A month ago, I sat in the quarterly meeting of our local family carer partnership board as the terms of reference were updated to include people caring for victims of crime and trauma. The emotion I felt at that moment surprised me.
Here was a tangible change that recognised the utterly exhausting battle I’ve fought on dozens of different fronts since I discovered that my daughter had been sexually abused – and more recently, since the establishment of Restitute, an organisation which supports the people who care for survivors of sexual or violent crime.
For the first decade of that fight, our family was completely alone: stigmatised, isolated, frightened and ashamed. We didn’t understand how the system worked, and we had no idea who to ask for help or even what help to ask for. My son – three years older than my daughter – was utterly confused by the disclosure. At first, he was disbelieving and angry, then horrified, appalled – and eventually utterly exasperated by his sister’s behaviour.
He became a young carer, but was completely excluded from support because his caring responsibilities were not recognised. He frequently cooked meals when his stepfather and I were dealing with his sister’s self-injury or suicide attempts. I am incredibly proud of the life he has made for himself, but can take little credit for it; he brought himself up from the age of 14 while we battled to keep his sister alive.
There was one moment of clarity when my daughter’s protracted disclosure provided enough information for social care and police involvement. But once it was decided our family was “good enough” and that the perpetrator wasn’t a family member – but also that there was no realistic prospect of conviction, despite police and social care being absolutely convinced that she suffered horrific abuse – everyone faded away and left us to “rebuild our lives”.
There was no rebuilding. Instead, there was endless, horrific self-harm, destructive behaviours, destroyed friendships, overdoses and hospital stays. Meetings with school, an EHCP, a reduced curriculum and three attempts at college – all collapsing after six weeks when a period of ill health put her too far behind.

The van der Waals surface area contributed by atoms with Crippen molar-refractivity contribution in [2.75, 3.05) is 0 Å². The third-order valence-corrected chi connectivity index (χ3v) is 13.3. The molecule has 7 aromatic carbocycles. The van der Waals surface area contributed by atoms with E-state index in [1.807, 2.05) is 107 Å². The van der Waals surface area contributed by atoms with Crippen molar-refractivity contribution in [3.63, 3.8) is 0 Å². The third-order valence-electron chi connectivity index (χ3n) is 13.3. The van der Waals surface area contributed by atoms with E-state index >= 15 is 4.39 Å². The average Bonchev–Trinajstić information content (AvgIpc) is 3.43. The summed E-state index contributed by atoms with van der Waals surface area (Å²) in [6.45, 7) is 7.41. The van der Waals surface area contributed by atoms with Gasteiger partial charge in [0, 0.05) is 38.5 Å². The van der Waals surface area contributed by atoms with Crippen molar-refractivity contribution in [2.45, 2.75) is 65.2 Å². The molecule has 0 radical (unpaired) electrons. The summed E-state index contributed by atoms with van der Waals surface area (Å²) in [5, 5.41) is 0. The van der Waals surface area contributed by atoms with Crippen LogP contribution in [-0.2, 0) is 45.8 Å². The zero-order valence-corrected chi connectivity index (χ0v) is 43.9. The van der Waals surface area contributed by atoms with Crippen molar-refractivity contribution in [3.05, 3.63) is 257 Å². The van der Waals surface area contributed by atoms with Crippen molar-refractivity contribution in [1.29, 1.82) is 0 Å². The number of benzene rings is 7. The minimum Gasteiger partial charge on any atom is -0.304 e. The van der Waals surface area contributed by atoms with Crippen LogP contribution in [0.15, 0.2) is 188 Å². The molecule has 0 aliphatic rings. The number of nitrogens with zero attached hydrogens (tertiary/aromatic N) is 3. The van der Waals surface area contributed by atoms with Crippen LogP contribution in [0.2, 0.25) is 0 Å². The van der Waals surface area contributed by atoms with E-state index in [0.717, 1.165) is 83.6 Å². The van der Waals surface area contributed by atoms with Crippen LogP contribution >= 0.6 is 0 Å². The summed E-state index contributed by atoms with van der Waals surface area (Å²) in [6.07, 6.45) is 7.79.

Drinking and drugs, increasing physical pain and weight loss, good care coordinators (and appalling ones, too – one of whom suggested that my 19-year-old child should face the consequences of her decisions if she decided to become a sex worker). It took me 23 attempts to get a carer’s assessment, and only then because of the intervention of my MP.
Three years ago, my daughter’s physical and mental health became stable enough for me to create Restitute. I set up the organisation because I wanted to offer more than just advice or guidance to carers. I wanted to offer practical support; to take some of the incredible burden of negotiating a complex system that claims to want to support children but has no coordination or understanding of the demands expected – or the damage caused to traumatised families.
I hoped we would support between six and 12 families in our first year. Three years later and we have supported 231 families, some with levels of complexity that make my own challenges seem mild. While my support workers listen to the sobbing parents of babies who have been raped, I spend every hour trying to find ways to keep us going financially – and worrying about where the next penny is coming from.
Society expects traumatised parents to raise and protect children, who – because of the abuse they have suffered – are at increased risk of drug and alcohol abuse, homelessness, criminality, poor physical and mental health, sexual exploitation, and domestic violence.
At the same time, those parents are offered almost no support, while being constantly stalked by a narrative that seeks to blame and shame parents who have done nothing wrong. Often, children are abused by another parent, a grandparent, another child or an adult with a spotless DBS record and no criminal history.
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Tomorrow, a group of parents, carers, and staff from Restitute will be at parliament to meet with MPs and to let them hear firsthand about the challenges parents face. We want every constituency to have access to Restitute, independent of any service being offered to their loved ones, to help families learn how to support traumatised children. We want them to learn from lived experience, from those who understand how to reduce the risk of family breakdown.
At Restitute, we have written to every MP to encourage them to meet us. While Matt Hancock is in the jungle, we’re supporting 18 families in his constituency. They are the lucky ones.
It has taken three years for our service to make an impact in Norfolk and Suffolk, and although we are beginning to offer our service to people in other areas of the country, childhood is finite and we don’t have time to wait for the rest of the UK to recognise the life-changing impact Restitute can have for survivors and their families.
Cath Pickles is the CEO of Restitute